Tisbury proposes new emergency services site
After almost two years of searching for the right site, Tisbury's Emergency Services Facility (ESF) committee and the selectmen will hold a public hearing next week to discuss proposed plans to locate a new building on State Road to house the fire department, ambulance service, and emergency services management.
The hearing on Tuesday at 6 pm in the Katharine Cornell Theatre at Tisbury Town Hall offers Tisbury residents the opportunity to view a presentation about the proposed site and ask questions. Building an emergency services facility on the site will require the town to purchase five parcels of land totaling about one-and-a-half acres for $1,650,000.
The site chosen by the ESF committee is adjacent to the Oak Grove cemetery off State Road. The proposed site would involve a combination of some privately owned parcels on DeBettencourt Way and a quadrant of cemetery land on which an old department of public works (DPW) building is located. Voters will be asked to approve a warrant article for the property purchase at Tisbury's April 10 annual town meeting. In addition, the DPW added a request in the article asking voters for permission to construct a new stone wall similar to the existing one at the cemetery to redefine its property line and maintain its sanctity.
Henry Stephenson, a member of the planning board who worked with the ESF committee, has put together a presentation which examines present conditions at the fire station, possible site choices, and the committee's rationale for choosing the State Road location.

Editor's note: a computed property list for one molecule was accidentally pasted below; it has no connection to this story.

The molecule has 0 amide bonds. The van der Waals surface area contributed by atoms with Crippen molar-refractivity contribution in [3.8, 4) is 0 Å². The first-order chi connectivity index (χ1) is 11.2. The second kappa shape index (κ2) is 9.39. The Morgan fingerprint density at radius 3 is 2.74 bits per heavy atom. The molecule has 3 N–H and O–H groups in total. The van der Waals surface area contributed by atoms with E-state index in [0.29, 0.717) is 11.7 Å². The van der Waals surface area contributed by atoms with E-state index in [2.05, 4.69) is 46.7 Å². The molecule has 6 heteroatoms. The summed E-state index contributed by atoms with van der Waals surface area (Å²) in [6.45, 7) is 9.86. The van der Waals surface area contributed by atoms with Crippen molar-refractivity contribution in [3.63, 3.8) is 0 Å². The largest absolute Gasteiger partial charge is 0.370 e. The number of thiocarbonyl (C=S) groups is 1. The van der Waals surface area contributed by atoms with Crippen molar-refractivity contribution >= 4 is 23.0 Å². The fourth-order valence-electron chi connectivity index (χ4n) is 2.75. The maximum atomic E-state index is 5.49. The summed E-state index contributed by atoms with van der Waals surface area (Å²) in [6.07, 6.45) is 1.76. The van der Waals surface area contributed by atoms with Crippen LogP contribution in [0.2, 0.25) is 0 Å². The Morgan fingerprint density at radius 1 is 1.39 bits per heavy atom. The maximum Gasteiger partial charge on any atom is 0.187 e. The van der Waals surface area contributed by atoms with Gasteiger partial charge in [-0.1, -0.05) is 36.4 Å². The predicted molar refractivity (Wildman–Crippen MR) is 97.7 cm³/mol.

The committee and the selectmen had hoped to avoid having to purchase property. However, town administrator John Bugbee said he and the other committee members found that the majority of town-owned sites would require significant land preparation costs, such as moving roads or extensive grading, which would add significantly to the bottom line.
Tisbury Fire Chief John Schilling, who also served on the ESF committee, said that from the standpoint of fire fighters and emergency management service (EMS) responders, the proposed site meets their needs.
At the public hearing, Mr. Schilling said, "We want to show how we got to this conclusion. This site puts us more in the center of town, right at a crossroads for close to 70 percent of the calls the fire department receives."
The recommended response time for firefighters is four to six minutes, Mr. Schilling said, and the State Road location gives them a six-minute average response time to any corner of town.
In August 2005, an emergency services needs and feasibility study by Brown, Lindquist, Fenuccio and Raber Architects concluded too much work and expense would be required to repair the existing fire station, built in 1955.
The station already was too small to house the town's new ladder truck, which was to arrive the next year. Voters had approved spending $150,000 at special town meeting in November 2005 for a pre-engineered garage at the DPW facilities off High Point Road for the ladder truck's temporary storage.
The feasibility study proposed two alternatives for an ESF, one that would include a fire station and emergency services, and a second that would include the police department, as well. After looking for possible sites, the committee concluded the plan for one big facility was unworkable, and with the selectmen's approval dropped the police station from the equation.
To accommodate the needs of the fire department, ambulance service, and emergency management services, the feasibility study recommended an 11,500-square-foot facility. Depending on whether the facility is constructed totally on site or includes a pre-engineered component, the projected cost was expected to range between $3,300,000 and $4,800,000. These figures did not include any property purchase costs.
Mr. Bugbee said next week's hearing will focus on the site itself, in keeping with the ESF committee's charge to find a location. The actual look and structure of any proposed building will be determined later, he said.